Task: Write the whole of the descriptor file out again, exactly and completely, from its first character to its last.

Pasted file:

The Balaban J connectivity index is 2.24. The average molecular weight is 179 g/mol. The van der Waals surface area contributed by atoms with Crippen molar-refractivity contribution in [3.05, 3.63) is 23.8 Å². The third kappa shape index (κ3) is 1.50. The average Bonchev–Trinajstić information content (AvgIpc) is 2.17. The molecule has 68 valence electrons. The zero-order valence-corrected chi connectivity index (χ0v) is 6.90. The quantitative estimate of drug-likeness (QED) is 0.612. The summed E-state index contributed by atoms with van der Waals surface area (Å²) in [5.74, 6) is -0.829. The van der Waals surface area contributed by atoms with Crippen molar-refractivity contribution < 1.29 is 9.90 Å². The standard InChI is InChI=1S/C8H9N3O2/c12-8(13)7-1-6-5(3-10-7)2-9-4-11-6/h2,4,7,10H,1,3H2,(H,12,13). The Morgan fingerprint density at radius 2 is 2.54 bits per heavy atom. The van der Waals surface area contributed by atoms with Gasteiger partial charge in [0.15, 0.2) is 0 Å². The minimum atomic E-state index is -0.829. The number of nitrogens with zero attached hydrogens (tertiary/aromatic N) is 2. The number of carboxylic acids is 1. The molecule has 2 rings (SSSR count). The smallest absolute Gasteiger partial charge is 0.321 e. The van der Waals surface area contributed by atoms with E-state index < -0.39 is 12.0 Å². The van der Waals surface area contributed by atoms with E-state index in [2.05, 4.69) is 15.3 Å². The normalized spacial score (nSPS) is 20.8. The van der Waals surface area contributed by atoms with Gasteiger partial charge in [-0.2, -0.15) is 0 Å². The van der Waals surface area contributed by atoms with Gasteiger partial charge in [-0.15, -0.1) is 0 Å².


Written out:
The Balaban J connectivity index is 2.24. The average molecular weight is 179 g/mol. The van der Waals surface area contributed by atoms with Crippen molar-refractivity contribution in [3.05, 3.63) is 23.8 Å². The third kappa shape index (κ3) is 1.50. The average Bonchev–Trinajstić information content (AvgIpc) is 2.17. The molecule has 68 valence electrons. The zero-order valence-corrected chi connectivity index (χ0v) is 6.90. The quantitative estimate of drug-likeness (QED) is 0.612. The summed E-state index contributed by atoms with van der Waals surface area (Å²) in [5.74, 6) is -0.829. The van der Waals surface area contributed by atoms with Crippen molar-refractivity contribution < 1.29 is 9.90 Å². The standard InChI is InChI=1S/C8H9N3O2/c12-8(13)7-1-6-5(3-10-7)2-9-4-11-6/h2,4,7,10H,1,3H2,(H,12,13). The Morgan fingerprint density at radius 2 is 2.54 bits per heavy atom. The van der Waals surface area contributed by atoms with Gasteiger partial charge in [0.15, 0.2) is 0 Å². The minimum atomic E-state index is -0.829. The number of nitrogens with zero attached hydrogens (tertiary/aromatic N) is 2. The number of carboxylic acids is 1. The molecule has 2 rings (SSSR count). The smallest absolute Gasteiger partial charge is 0.321 e. The van der Waals surface area contributed by atoms with E-state index < -0.39 is 12.0 Å². The van der Waals surface area contributed by atoms with E-state index in [2.05, 4.69) is 15.3 Å². The normalized spacial score (nSPS) is 20.8. The van der Waals surface area contributed by atoms with Gasteiger partial charge in [-0.2, -0.15) is 0 Å². The van der Waals surface area contributed by atoms with Gasteiger partial charge in [-0.15, -0.1) is 0 Å².